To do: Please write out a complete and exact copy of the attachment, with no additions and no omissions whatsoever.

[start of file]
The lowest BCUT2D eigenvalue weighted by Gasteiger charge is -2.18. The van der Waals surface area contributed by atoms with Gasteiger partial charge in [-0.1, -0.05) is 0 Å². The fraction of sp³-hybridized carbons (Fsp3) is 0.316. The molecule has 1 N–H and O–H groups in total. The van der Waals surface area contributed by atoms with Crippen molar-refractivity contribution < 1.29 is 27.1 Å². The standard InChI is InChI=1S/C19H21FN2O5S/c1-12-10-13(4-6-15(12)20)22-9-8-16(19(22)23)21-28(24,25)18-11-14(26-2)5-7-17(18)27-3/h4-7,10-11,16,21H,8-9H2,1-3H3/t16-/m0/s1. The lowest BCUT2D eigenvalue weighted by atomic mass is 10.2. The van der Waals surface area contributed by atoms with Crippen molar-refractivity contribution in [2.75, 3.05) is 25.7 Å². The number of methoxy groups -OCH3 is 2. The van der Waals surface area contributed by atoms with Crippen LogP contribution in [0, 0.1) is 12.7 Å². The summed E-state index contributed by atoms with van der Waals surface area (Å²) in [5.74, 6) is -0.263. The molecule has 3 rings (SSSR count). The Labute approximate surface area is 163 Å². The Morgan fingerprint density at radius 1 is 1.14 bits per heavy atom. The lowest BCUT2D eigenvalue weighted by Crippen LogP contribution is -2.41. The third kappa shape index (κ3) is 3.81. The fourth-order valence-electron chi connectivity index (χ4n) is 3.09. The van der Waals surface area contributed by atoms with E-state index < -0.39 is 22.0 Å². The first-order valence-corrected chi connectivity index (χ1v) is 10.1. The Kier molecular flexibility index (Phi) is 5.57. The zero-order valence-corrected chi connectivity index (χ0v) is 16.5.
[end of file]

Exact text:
The lowest BCUT2D eigenvalue weighted by Gasteiger charge is -2.18. The van der Waals surface area contributed by atoms with Gasteiger partial charge in [-0.1, -0.05) is 0 Å². The fraction of sp³-hybridized carbons (Fsp3) is 0.316. The molecule has 1 N–H and O–H groups in total. The van der Waals surface area contributed by atoms with Crippen molar-refractivity contribution < 1.29 is 27.1 Å². The standard InChI is InChI=1S/C19H21FN2O5S/c1-12-10-13(4-6-15(12)20)22-9-8-16(19(22)23)21-28(24,25)18-11-14(26-2)5-7-17(18)27-3/h4-7,10-11,16,21H,8-9H2,1-3H3/t16-/m0/s1. The lowest BCUT2D eigenvalue weighted by atomic mass is 10.2. The van der Waals surface area contributed by atoms with Crippen molar-refractivity contribution in [2.75, 3.05) is 25.7 Å². The number of methoxy groups -OCH3 is 2. The van der Waals surface area contributed by atoms with Crippen LogP contribution in [0, 0.1) is 12.7 Å². The summed E-state index contributed by atoms with van der Waals surface area (Å²) in [5.74, 6) is -0.263. The molecule has 3 rings (SSSR count). The Labute approximate surface area is 163 Å². The Morgan fingerprint density at radius 1 is 1.14 bits per heavy atom. The lowest BCUT2D eigenvalue weighted by Crippen LogP contribution is -2.41. The third kappa shape index (κ3) is 3.81. The fourth-order valence-electron chi connectivity index (χ4n) is 3.09. The van der Waals surface area contributed by atoms with E-state index < -0.39 is 22.0 Å². The first-order valence-corrected chi connectivity index (χ1v) is 10.1. The Kier molecular flexibility index (Phi) is 5.57. The zero-order valence-corrected chi connectivity index (χ0v) is 16.5.